CARACAS (Reuters) - Weeks after his death, Venezuelan socialist leader Hugo Chavez still leads supporters in singing the national anthem.
The late president’s recorded voice booms over rallies for his protégé, acting President Nicolas Maduro, who stands under billboards of Chavez’s face and waves to crowds carrying signs emblazoned with his name.
Maduro, who is favored to win a snap election triggered by Chavez’s death last month, rarely misses a chance to lionize the man many Venezuelans know as “El Comandante.”
“All of the prophecies of Hugo Chavez, the prophet of Christ on this earth, have come true,” intoned Maduro at a rally celebrating the anniversary of the former president’s release from jail for leading a failed 1992 coup.
“In eternity, or wherever you are, you must be proud because you left our people the greatest inheritance of all: a free and independent nation on the path toward socialism,” he said of the man loved by supporters as a savior but excoriated by adversaries as a dictator.
Seeking to tap into the emotional outpouring following his death, Maduro’s presidential campaign has put Chavez’s image on nearly everything except the ballot.
From thundering speeches celebrating Chavez’s days as a leftist military conspirator to stories told in a low voice of his final days suffering from cancer, Maduro has made Chavez’s ghost the centerpiece of his campaign.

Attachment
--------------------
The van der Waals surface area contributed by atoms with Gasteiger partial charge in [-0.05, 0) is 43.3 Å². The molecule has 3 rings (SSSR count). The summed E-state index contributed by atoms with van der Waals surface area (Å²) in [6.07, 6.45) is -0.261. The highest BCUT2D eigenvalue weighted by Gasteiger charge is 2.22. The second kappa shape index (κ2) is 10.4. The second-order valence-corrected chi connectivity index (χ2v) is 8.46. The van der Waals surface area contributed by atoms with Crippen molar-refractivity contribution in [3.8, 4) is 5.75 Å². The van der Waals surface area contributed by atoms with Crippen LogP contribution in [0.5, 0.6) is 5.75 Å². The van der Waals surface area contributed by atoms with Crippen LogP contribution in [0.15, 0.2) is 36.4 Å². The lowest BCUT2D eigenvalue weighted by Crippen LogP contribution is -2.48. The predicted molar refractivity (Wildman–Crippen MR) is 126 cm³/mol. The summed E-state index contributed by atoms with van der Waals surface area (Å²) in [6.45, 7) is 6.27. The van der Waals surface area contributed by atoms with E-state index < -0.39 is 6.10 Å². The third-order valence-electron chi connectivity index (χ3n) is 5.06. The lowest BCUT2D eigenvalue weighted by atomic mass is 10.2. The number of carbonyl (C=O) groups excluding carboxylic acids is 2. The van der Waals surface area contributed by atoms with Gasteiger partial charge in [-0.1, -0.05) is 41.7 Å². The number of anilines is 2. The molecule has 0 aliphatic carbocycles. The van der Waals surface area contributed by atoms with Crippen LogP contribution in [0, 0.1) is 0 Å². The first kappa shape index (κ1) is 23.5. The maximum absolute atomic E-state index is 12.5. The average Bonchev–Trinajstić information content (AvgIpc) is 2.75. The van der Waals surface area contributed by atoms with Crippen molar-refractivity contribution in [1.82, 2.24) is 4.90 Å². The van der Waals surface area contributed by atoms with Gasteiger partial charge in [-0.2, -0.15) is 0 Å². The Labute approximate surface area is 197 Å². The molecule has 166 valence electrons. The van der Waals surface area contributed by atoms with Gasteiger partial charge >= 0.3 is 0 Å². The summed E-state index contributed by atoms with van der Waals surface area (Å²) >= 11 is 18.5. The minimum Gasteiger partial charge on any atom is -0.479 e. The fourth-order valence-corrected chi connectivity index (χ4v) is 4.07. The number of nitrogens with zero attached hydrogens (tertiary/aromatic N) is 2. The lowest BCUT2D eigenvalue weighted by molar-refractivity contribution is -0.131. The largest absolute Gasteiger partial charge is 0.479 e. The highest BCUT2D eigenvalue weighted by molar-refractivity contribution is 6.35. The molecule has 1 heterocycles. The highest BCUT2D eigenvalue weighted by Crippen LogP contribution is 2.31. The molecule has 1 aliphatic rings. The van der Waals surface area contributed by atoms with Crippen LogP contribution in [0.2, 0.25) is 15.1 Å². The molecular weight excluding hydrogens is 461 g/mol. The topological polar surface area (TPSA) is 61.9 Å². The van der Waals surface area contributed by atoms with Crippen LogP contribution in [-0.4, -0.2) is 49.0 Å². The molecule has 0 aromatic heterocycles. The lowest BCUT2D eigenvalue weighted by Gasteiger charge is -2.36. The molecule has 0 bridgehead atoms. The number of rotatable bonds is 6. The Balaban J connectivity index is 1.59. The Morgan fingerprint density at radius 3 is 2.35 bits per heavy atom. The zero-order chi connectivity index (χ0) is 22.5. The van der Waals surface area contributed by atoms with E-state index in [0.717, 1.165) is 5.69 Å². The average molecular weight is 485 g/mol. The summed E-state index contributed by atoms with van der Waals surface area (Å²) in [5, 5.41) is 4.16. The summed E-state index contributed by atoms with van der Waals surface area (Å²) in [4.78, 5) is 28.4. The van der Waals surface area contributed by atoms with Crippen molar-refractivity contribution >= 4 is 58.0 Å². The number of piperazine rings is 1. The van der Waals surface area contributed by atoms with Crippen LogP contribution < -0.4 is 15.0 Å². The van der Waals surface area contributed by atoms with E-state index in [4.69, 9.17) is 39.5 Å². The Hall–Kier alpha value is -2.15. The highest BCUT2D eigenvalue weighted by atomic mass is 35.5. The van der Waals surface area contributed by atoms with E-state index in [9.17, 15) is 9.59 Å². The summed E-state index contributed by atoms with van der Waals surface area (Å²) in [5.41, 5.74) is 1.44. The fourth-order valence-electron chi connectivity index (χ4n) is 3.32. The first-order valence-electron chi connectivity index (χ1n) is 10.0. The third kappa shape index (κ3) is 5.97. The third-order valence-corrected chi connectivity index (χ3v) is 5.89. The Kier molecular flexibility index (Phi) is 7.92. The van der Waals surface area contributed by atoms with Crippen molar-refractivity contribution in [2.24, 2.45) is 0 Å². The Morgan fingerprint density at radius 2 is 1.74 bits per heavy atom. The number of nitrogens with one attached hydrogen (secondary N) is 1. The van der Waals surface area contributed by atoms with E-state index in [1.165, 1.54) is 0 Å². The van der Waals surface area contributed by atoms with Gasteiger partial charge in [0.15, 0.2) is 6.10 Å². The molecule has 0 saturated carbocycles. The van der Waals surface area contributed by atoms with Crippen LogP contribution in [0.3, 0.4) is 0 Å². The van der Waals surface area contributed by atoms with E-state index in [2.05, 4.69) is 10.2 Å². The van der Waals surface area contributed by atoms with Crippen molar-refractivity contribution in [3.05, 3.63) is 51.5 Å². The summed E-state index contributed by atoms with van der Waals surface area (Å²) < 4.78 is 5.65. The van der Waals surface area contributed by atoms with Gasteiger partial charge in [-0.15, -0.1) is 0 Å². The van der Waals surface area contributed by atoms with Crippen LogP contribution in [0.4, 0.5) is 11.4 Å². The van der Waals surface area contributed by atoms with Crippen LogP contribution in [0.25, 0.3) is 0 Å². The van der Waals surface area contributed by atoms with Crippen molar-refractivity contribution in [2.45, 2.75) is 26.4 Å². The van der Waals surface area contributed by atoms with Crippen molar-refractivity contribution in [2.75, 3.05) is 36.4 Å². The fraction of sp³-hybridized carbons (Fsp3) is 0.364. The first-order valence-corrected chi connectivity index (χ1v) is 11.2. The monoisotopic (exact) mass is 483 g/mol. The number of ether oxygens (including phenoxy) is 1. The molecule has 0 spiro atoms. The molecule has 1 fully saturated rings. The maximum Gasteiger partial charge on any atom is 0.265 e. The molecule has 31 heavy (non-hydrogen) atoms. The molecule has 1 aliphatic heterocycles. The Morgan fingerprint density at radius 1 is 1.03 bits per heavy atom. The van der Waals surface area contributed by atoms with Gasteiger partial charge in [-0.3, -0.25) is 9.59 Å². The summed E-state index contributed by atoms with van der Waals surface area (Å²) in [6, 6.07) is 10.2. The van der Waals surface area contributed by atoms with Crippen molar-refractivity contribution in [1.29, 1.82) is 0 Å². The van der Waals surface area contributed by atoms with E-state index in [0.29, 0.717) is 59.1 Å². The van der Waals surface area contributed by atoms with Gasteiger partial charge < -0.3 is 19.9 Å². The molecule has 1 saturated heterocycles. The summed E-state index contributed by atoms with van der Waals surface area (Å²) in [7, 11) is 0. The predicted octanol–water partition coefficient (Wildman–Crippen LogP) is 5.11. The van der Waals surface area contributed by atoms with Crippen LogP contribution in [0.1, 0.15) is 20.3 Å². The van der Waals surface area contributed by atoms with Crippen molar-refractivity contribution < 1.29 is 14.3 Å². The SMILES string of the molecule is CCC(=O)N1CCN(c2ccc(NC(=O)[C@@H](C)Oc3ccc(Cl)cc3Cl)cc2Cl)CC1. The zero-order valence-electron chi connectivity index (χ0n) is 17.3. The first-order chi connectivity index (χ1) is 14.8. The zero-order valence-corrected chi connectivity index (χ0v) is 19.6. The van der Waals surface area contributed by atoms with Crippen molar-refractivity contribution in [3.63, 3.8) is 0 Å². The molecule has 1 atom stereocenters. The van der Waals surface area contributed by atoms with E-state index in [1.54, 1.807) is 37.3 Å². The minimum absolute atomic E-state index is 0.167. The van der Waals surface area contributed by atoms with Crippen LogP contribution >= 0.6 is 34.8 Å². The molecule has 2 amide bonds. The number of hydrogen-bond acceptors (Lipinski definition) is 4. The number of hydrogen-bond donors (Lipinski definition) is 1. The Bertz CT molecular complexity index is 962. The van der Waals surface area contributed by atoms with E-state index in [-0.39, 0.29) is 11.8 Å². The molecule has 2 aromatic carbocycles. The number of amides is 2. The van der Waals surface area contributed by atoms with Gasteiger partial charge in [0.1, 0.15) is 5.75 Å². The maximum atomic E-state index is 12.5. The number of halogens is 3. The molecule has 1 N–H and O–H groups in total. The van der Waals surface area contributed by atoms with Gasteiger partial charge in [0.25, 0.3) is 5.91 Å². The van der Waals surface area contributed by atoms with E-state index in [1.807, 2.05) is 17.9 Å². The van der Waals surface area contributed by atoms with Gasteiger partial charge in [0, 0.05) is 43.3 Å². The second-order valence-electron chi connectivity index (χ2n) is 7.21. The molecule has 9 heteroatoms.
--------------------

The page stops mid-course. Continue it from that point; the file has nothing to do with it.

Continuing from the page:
Polls show the 50-year-old former bus driver, whom Chavez named his successor before dying, leading opposition challenger Henrique Capriles by at least 14 percentage points.
He enjoys ample state spending to back his candidacy, and has used the celebration of Chavez’s legacy to keep attention away from high inflation, nagging product shortages and one of the world’s highest rates of violent crime.
At one rally, a symbolic dividend check from a telephone company that Chavez nationalized was tied to red helium balloons and released into the sky to thank him for a wave of state takeovers that put much of the economy under state control.
“This is a present for the person who most deserves it, the person who created this economic and social system to take us toward socialism,” Maduro said, in a rally at the steps of the presidential palace. “There it goes, for our Comandante Chavez!”
He nearly always speaks to the backdrop of a large picture of Chavez. Some now include the words “To Maduro, from all my heart,” above Chavez’s signature.
The recording of Chavez singing the anthem usually ends with him shouting “Long live Venezuela!” to a background of cheering, then cuts to an awkward silence before Maduro speaks.
Adding to the seeming ubiquity of Chavez’s persona still in Venezuela, state TV frequently plays a cartoon of him arriving in a green field, representing the after-life. A smiling Chavez is greeted by Venezuelan independence heroes and deceased leaders of the Latin American left including Argentina’s Ernesto “Che” Guevara and Chile’s Salvador Allende.
Though not as omnipresent, the shadow of Chavez also falls large on the opposition campaign.
Crisscrossing the country in a campaign similar to his unsuccessful 2012 bid against Chavez, youthful opposition candidate Capriles frequently invokes him too - but to try to belittle Maduro as a non-entity and pale imitation of his former boss.